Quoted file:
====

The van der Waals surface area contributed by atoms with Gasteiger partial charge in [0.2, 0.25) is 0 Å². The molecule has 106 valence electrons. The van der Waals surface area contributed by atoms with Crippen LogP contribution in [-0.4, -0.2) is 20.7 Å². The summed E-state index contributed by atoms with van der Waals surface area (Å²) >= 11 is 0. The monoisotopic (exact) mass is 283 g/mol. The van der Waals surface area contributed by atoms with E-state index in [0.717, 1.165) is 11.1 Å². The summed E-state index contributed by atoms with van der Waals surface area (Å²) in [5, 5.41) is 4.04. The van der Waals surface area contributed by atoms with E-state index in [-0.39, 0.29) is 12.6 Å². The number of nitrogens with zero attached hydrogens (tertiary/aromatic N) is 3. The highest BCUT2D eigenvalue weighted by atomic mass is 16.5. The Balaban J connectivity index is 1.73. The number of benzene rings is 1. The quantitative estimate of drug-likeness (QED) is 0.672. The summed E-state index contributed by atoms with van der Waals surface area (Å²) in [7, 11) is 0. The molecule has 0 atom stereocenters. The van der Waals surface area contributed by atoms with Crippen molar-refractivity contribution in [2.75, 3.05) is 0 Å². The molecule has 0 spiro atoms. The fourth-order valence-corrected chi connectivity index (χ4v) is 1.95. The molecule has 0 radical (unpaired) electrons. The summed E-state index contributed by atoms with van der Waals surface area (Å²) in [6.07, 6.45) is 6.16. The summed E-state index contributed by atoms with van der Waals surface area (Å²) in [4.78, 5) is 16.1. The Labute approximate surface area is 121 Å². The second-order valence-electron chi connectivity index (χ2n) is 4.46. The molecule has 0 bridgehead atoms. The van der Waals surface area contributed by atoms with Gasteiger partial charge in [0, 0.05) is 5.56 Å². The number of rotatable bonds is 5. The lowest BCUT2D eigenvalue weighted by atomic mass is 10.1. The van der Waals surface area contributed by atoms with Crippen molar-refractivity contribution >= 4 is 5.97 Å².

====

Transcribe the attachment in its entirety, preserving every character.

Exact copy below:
The van der Waals surface area contributed by atoms with Gasteiger partial charge in [0.2, 0.25) is 0 Å². The molecule has 106 valence electrons. The van der Waals surface area contributed by atoms with Crippen LogP contribution in [-0.4, -0.2) is 20.7 Å². The summed E-state index contributed by atoms with van der Waals surface area (Å²) >= 11 is 0. The monoisotopic (exact) mass is 283 g/mol. The van der Waals surface area contributed by atoms with E-state index in [0.717, 1.165) is 11.1 Å². The summed E-state index contributed by atoms with van der Waals surface area (Å²) in [5, 5.41) is 4.04. The van der Waals surface area contributed by atoms with E-state index in [-0.39, 0.29) is 12.6 Å². The number of nitrogens with zero attached hydrogens (tertiary/aromatic N) is 3. The highest BCUT2D eigenvalue weighted by atomic mass is 16.5. The Balaban J connectivity index is 1.73. The number of benzene rings is 1. The quantitative estimate of drug-likeness (QED) is 0.672. The summed E-state index contributed by atoms with van der Waals surface area (Å²) in [7, 11) is 0. The molecule has 0 atom stereocenters. The van der Waals surface area contributed by atoms with Crippen molar-refractivity contribution in [2.75, 3.05) is 0 Å². The molecule has 0 spiro atoms. The fourth-order valence-corrected chi connectivity index (χ4v) is 1.95. The molecule has 0 radical (unpaired) electrons. The summed E-state index contributed by atoms with van der Waals surface area (Å²) in [6.07, 6.45) is 6.16. The summed E-state index contributed by atoms with van der Waals surface area (Å²) in [4.78, 5) is 16.1. The Labute approximate surface area is 121 Å². The second-order valence-electron chi connectivity index (χ2n) is 4.46. The molecule has 0 bridgehead atoms. The van der Waals surface area contributed by atoms with Gasteiger partial charge in [0, 0.05) is 5.56 Å². The number of rotatable bonds is 5. The lowest BCUT2D eigenvalue weighted by atomic mass is 10.1. The van der Waals surface area contributed by atoms with Crippen molar-refractivity contribution >= 4 is 5.97 Å².